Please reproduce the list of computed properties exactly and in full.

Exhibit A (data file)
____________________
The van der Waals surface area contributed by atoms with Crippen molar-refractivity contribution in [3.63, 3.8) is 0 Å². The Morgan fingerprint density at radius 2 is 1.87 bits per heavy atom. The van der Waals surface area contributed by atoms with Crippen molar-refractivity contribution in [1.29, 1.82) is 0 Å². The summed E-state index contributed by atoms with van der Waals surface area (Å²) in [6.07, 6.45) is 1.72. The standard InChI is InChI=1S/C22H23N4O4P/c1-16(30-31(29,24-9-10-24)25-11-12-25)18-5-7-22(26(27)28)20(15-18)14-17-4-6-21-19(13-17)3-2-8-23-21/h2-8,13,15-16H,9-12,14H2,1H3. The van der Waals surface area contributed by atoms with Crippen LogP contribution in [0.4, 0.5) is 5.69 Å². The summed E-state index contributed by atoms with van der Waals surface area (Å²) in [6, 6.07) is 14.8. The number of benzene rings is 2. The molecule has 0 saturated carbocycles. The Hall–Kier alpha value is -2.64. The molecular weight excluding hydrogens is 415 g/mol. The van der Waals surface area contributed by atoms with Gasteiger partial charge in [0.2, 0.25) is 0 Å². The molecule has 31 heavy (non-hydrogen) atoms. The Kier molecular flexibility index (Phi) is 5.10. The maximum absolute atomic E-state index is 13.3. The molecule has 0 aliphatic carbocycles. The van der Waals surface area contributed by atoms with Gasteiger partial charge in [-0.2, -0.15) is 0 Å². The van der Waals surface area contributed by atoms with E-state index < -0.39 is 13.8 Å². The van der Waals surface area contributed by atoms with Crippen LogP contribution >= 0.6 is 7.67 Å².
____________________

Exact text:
The van der Waals surface area contributed by atoms with Crippen molar-refractivity contribution in [3.63, 3.8) is 0 Å². The Morgan fingerprint density at radius 2 is 1.87 bits per heavy atom. The van der Waals surface area contributed by atoms with Crippen molar-refractivity contribution in [1.29, 1.82) is 0 Å². The summed E-state index contributed by atoms with van der Waals surface area (Å²) in [6.07, 6.45) is 1.72. The standard InChI is InChI=1S/C22H23N4O4P/c1-16(30-31(29,24-9-10-24)25-11-12-25)18-5-7-22(26(27)28)20(15-18)14-17-4-6-21-19(13-17)3-2-8-23-21/h2-8,13,15-16H,9-12,14H2,1H3. The van der Waals surface area contributed by atoms with Crippen LogP contribution in [0.4, 0.5) is 5.69 Å². The summed E-state index contributed by atoms with van der Waals surface area (Å²) in [6, 6.07) is 14.8. The number of benzene rings is 2. The molecule has 0 saturated carbocycles. The Hall–Kier alpha value is -2.64. The molecular weight excluding hydrogens is 415 g/mol. The van der Waals surface area contributed by atoms with Gasteiger partial charge in [0.2, 0.25) is 0 Å². The molecule has 31 heavy (non-hydrogen) atoms. The Kier molecular flexibility index (Phi) is 5.10. The maximum absolute atomic E-state index is 13.3. The molecule has 0 aliphatic carbocycles. The van der Waals surface area contributed by atoms with Gasteiger partial charge in [-0.2, -0.15) is 0 Å². The van der Waals surface area contributed by atoms with E-state index < -0.39 is 13.8 Å². The van der Waals surface area contributed by atoms with Crippen LogP contribution >= 0.6 is 7.67 Å².